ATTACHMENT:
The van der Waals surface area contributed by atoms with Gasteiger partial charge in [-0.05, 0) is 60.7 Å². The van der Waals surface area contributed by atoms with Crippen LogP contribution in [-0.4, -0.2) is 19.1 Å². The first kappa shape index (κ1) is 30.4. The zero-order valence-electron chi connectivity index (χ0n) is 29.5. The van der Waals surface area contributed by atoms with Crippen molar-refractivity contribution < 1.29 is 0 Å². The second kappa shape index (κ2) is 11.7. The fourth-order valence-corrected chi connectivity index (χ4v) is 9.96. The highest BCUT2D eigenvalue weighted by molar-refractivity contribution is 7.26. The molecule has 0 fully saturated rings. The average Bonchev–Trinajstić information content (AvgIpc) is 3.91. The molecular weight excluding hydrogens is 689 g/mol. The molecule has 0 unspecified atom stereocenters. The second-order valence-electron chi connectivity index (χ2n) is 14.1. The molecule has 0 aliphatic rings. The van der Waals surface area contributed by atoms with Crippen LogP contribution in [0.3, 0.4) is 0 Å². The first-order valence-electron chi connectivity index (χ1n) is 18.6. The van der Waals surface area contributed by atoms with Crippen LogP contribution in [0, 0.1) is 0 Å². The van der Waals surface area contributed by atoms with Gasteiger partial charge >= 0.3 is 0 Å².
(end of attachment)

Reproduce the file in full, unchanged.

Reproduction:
The van der Waals surface area contributed by atoms with Gasteiger partial charge in [-0.05, 0) is 60.7 Å². The van der Waals surface area contributed by atoms with Crippen LogP contribution in [-0.4, -0.2) is 19.1 Å². The first kappa shape index (κ1) is 30.4. The zero-order valence-electron chi connectivity index (χ0n) is 29.5. The van der Waals surface area contributed by atoms with Crippen molar-refractivity contribution < 1.29 is 0 Å². The second kappa shape index (κ2) is 11.7. The fourth-order valence-corrected chi connectivity index (χ4v) is 9.96. The highest BCUT2D eigenvalue weighted by molar-refractivity contribution is 7.26. The molecule has 0 fully saturated rings. The average Bonchev–Trinajstić information content (AvgIpc) is 3.91. The molecular weight excluding hydrogens is 689 g/mol. The molecule has 0 unspecified atom stereocenters. The second-order valence-electron chi connectivity index (χ2n) is 14.1. The molecule has 0 aliphatic rings. The van der Waals surface area contributed by atoms with Crippen LogP contribution in [0.3, 0.4) is 0 Å². The first-order valence-electron chi connectivity index (χ1n) is 18.6. The van der Waals surface area contributed by atoms with Crippen LogP contribution in [0, 0.1) is 0 Å². The van der Waals surface area contributed by atoms with Gasteiger partial charge >= 0.3 is 0 Å².